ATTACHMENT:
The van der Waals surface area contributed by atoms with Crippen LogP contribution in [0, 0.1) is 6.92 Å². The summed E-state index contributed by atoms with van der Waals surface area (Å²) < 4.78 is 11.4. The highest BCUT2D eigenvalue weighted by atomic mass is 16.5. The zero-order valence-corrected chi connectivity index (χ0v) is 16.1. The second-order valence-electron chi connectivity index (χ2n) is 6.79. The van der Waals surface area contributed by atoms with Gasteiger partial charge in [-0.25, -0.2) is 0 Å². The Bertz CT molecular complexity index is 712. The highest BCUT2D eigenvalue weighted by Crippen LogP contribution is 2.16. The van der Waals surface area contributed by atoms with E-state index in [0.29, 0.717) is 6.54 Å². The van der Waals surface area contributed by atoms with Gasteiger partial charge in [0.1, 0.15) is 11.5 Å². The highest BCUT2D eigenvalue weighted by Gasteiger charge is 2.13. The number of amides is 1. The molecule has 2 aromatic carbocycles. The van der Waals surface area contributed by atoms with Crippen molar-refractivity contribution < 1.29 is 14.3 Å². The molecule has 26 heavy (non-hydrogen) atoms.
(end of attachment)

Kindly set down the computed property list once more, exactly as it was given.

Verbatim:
The van der Waals surface area contributed by atoms with Crippen LogP contribution in [0, 0.1) is 6.92 Å². The summed E-state index contributed by atoms with van der Waals surface area (Å²) < 4.78 is 11.4. The highest BCUT2D eigenvalue weighted by atomic mass is 16.5. The zero-order valence-corrected chi connectivity index (χ0v) is 16.1. The second-order valence-electron chi connectivity index (χ2n) is 6.79. The van der Waals surface area contributed by atoms with Gasteiger partial charge in [-0.25, -0.2) is 0 Å². The Bertz CT molecular complexity index is 712. The highest BCUT2D eigenvalue weighted by Crippen LogP contribution is 2.16. The van der Waals surface area contributed by atoms with E-state index in [0.29, 0.717) is 6.54 Å². The van der Waals surface area contributed by atoms with Gasteiger partial charge in [0.1, 0.15) is 11.5 Å². The highest BCUT2D eigenvalue weighted by Gasteiger charge is 2.13. The number of amides is 1. The molecule has 2 aromatic carbocycles. The van der Waals surface area contributed by atoms with Crippen molar-refractivity contribution < 1.29 is 14.3 Å². The molecule has 26 heavy (non-hydrogen) atoms.